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Last Updated : Sep 21, 2020 12:53 PM IST | Source: Moneycontrol.com

Final phase analysis of second nationwide COVID-19 sero-survey underway: ICMR

The result of the second round of nationwide sero-survey, conducted to determine the exposure of the novel coronavirus among the population, will offer a comparison with the results of the first survey.

Representative Image
Representative Image

The Indian Council of Medical Research (ICMR) has completed the second round of nationwide sero-survey to determine the exposure of the novel coronavirus among the population.

The final phase analysis of the survey is underway and the result, once declared, will offer a comparison with the results of the first survey conducted in May, said the council.

“The second round of countrywide sero-survey led by ICMR has been successfully completed. The final phase analysis of the survey is now underway and will offer a comparison with the results of the first survey,” the ICMR tweeted on September 20.


It also said that containment zones refer to a specific geographical area where positive cases of coronavirus are found are dynamic in nature and they do not fit into nationally representative sampling.

COVID-19 Vaccine

Frequently Asked Questions

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How does a vaccine work?

A vaccine works by mimicking a natural infection. A vaccine not only induces immune response to protect people from any future COVID-19 infection, but also helps quickly build herd immunity to put an end to the pandemic. Herd immunity occurs when a sufficient percentage of a population becomes immune to a disease, making the spread of disease from person to person unlikely. The good news is that SARS-CoV-2 virus has been fairly stable, which increases the viability of a vaccine.

How many types of vaccines are there?

There are broadly four types of vaccine — one, a vaccine based on the whole virus (this could be either inactivated, or an attenuated [weakened] virus vaccine); two, a non-replicating viral vector vaccine that uses a benign virus as vector that carries the antigen of SARS-CoV; three, nucleic-acid vaccines that have genetic material like DNA and RNA of antigens like spike protein given to a person, helping human cells decode genetic material and produce the vaccine; and four, protein subunit vaccine wherein the recombinant proteins of SARS-COV-2 along with an adjuvant (booster) is given as a vaccine.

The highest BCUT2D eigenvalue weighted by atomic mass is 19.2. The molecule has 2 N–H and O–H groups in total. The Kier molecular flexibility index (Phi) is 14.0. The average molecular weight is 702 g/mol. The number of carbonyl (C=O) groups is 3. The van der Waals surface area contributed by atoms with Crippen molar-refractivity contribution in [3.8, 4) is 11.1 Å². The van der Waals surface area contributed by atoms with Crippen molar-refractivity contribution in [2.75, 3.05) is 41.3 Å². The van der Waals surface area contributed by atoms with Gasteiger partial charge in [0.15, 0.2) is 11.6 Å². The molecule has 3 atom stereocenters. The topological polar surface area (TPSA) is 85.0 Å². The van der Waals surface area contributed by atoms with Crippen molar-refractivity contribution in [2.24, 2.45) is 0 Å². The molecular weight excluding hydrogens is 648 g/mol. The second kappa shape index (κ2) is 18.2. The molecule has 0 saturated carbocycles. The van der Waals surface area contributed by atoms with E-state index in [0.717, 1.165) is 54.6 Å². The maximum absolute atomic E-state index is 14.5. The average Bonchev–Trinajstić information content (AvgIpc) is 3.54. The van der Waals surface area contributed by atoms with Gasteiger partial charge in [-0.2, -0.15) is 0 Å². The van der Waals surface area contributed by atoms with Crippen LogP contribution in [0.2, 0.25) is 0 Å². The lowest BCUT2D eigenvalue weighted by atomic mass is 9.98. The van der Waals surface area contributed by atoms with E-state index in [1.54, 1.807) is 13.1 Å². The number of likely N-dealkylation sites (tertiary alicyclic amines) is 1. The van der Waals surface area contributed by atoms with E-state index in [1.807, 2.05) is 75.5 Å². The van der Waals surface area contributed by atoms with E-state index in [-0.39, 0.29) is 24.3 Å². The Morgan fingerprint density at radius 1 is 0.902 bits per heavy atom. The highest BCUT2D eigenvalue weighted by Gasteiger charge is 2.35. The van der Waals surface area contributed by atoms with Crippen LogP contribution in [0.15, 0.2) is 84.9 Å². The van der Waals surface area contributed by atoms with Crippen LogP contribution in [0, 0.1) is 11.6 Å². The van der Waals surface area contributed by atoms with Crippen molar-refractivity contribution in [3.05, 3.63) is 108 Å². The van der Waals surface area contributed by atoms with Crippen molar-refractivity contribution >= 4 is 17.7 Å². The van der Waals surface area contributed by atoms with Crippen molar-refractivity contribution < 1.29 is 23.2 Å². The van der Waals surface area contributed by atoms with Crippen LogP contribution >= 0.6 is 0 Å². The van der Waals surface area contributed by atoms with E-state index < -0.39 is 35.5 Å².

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Vaccine development is a long, complex process. Unlike drugs that are given to people with a diseased, vaccines are given to healthy people and also vulnerable sections such as children, pregnant women and the elderly. So rigorous tests are compulsory. History says that the fastest time it took to develop a vaccine is five years, but it usually takes double or sometimes triple that time.

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The findings of the first national sero-survey conducted by ICMR, published in the Indian Journal of Medical Research earlier in September, indicated that 0.73 percent of adults in India were exposed to SARS-CoV-2, amounting to 6.4 million infections in total by early May.

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The ICMR also said that the findings of the previous survey from the dynamic containment zones in 10 cities to assess the extent of COVID-19 transmission have been communicated to the respective states for further action.

This comment comes following media reports of health researchers, apparently under instructions from senior ICMR officials, alleging that they were not allowed to include data from containment zones in 10 hotspot cities in the first national sero-survey study paper published recently.

The 'sero-survey' involves testing of blood serum of people to check for the prevalence of antibodies against coronavirus infection. The IgG antibodies against an infection takes around 15 days to develop in the body.

(With inputs from PTI)

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First Published on Sep 21, 2020 12:53 pm